The diagnosis is established in the presence of two major lesions, including a hemangioblastoma in the absence of family history or a single lesion in the presence of family history. There are two main clinical VHL types: (1) classical VHL type I without pheochromocytoma and (2) VHL type II with pheochromocytoma. [11],[12]

In one family, there is also a phenotypic heterogeneity: Some patients can have a severe form with multiple tumors, requiring repeated interventions, while others have only a small number of lesions without a clinical impact.

The age of discovery of the disease for our patient was advanced compared with the usual cases, explaining the multi-visceral lesions. There was no family or at least no known history of VHL. Three major lesions were found: Hemangioblatomas of the central nervous system, renal clear cell cancer and pancreatic cysts. Accordingly, the diagnosis of VHL disease was evident.

The final diagnosis, however, involves a genetic detection of the germinal mutation of the VHL gene, which is a tumor suppressor gene located on chromosome 3. This gene is small (exon 3), which allows a reliable genetic diagnosis (almost 100% detection). [11],[12]

Genetic study and research of the VHL gene mutation appears essential to carry the positive diagnosis and also for pre-symptomatic screening for people at risk of family members. [9],[10],[11],[12]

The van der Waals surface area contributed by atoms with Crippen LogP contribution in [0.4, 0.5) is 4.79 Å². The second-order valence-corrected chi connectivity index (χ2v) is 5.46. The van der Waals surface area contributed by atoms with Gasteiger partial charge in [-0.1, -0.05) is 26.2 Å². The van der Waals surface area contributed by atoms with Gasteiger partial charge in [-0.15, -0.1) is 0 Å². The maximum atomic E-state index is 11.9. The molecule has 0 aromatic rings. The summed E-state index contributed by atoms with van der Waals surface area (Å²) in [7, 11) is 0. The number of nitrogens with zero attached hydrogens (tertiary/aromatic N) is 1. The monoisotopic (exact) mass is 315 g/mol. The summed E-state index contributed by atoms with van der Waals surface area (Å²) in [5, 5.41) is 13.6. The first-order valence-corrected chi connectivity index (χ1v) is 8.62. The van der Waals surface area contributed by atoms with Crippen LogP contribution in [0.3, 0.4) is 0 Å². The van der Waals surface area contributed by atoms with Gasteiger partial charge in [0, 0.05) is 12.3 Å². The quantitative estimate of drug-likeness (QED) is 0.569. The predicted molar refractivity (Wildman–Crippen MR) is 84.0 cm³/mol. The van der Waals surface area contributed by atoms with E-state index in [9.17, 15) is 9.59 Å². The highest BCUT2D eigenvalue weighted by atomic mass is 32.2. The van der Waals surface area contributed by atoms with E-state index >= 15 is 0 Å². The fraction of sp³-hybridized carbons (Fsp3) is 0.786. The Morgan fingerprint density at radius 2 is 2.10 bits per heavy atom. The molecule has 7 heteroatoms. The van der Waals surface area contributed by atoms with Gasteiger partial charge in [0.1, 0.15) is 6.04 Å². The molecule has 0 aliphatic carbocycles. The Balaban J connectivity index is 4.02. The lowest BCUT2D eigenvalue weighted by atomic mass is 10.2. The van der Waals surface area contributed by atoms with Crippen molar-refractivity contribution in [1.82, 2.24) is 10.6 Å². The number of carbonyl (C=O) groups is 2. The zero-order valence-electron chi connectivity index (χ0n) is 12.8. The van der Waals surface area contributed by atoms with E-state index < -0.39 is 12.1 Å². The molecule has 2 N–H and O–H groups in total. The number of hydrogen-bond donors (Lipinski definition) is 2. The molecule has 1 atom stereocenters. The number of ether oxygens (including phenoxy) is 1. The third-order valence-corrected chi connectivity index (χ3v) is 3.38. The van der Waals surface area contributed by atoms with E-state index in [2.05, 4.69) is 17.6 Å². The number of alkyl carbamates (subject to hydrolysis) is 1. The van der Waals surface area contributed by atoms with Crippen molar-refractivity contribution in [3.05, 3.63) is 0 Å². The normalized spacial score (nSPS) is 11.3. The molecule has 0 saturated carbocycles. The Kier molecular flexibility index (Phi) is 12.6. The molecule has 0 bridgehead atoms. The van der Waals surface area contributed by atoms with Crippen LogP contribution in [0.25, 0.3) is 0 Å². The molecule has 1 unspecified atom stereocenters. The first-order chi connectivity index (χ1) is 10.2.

This could not be performed in our case due to the lack of resources available to our patients and their families.

At the therapeutic level, the CNS tumors require neurosurgical intervention. The multiple natures of the tumors and the possible unresectable locations explain that these tumors remain a major cause of death. Stereo-tactic radiosurgery has recently emerged as a possible alternative to surgery that would control the majority of <3 cm hemangioblastomas. [4],[9] The treatment of renal cell carcinoma is the most difficult because of the frequent multiplicity of tumors, requiring repeated interventions. [1],[8] Whenever feasible, conservative surgery is recommended and solid tumors are removed if ≥ 3 cm in diameter and to try to conserve as much kidney tissue as possible. [1],[6] A new therapeutic technique, the radiofrequency, has recently been introduced, and it allows "grilling" the most superficial tumors <3 cm with a satisfactory oncological safety. [1],[12]

Pancreatic cysts do not justify any surgery, but percutaneous drainage or the establishment of a biliary stent is indicated if there is a mechanical compression. Our patient did not need any intervention on the encountered pancreatic tumors.

Renal tumor in our patient exceeded 5 cm in diameter and it required a total nephrectomy of the left kidney. Most brain and spinal hemangioblastomas were not extractable, only the largest was removed.

In conclusion, most of the manifestations of VHL disease are potentially treatable. Thereby, genetic testing should be practiced for the identification of the pre-symptomatic patients. New therapies are promising, including molecules opposing the function of the HIF factor or possibly gene therapy to restore the function of the VHL gene.